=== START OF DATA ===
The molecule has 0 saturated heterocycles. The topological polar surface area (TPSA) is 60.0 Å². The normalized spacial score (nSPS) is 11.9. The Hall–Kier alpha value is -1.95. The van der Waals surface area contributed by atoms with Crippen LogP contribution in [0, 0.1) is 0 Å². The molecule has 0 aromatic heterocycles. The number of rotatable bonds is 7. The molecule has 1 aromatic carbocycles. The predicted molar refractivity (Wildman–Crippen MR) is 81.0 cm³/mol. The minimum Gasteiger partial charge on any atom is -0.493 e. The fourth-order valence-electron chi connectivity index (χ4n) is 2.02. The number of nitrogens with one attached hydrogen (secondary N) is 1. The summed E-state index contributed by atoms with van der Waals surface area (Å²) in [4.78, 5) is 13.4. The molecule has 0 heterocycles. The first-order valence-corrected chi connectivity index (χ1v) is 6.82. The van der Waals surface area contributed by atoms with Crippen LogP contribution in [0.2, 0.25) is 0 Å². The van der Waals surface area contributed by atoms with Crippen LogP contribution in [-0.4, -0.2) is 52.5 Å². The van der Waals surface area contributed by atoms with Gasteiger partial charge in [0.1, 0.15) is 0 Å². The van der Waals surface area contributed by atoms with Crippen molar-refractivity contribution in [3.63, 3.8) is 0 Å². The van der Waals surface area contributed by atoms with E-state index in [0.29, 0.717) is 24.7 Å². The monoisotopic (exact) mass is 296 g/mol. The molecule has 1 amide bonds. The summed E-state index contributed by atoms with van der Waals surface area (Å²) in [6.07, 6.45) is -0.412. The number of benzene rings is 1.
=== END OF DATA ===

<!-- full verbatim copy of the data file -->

The molecule has 0 saturated heterocycles. The topological polar surface area (TPSA) is 60.0 Å². The normalized spacial score (nSPS) is 11.9. The Hall–Kier alpha value is -1.95. The van der Waals surface area contributed by atoms with Crippen LogP contribution in [0, 0.1) is 0 Å². The molecule has 0 aromatic heterocycles. The number of rotatable bonds is 7. The molecule has 1 aromatic carbocycles. The predicted molar refractivity (Wildman–Crippen MR) is 81.0 cm³/mol. The minimum Gasteiger partial charge on any atom is -0.493 e. The fourth-order valence-electron chi connectivity index (χ4n) is 2.02. The number of nitrogens with one attached hydrogen (secondary N) is 1. The summed E-state index contributed by atoms with van der Waals surface area (Å²) in [4.78, 5) is 13.4. The molecule has 0 heterocycles. The first-order valence-corrected chi connectivity index (χ1v) is 6.82. The van der Waals surface area contributed by atoms with Crippen LogP contribution in [0.2, 0.25) is 0 Å². The van der Waals surface area contributed by atoms with Crippen LogP contribution in [-0.4, -0.2) is 52.5 Å². The van der Waals surface area contributed by atoms with Gasteiger partial charge in [0.1, 0.15) is 0 Å². The van der Waals surface area contributed by atoms with Crippen molar-refractivity contribution in [3.63, 3.8) is 0 Å². The van der Waals surface area contributed by atoms with E-state index in [0.29, 0.717) is 24.7 Å². The monoisotopic (exact) mass is 296 g/mol. The molecule has 1 amide bonds. The summed E-state index contributed by atoms with van der Waals surface area (Å²) in [6.07, 6.45) is -0.412. The number of benzene rings is 1.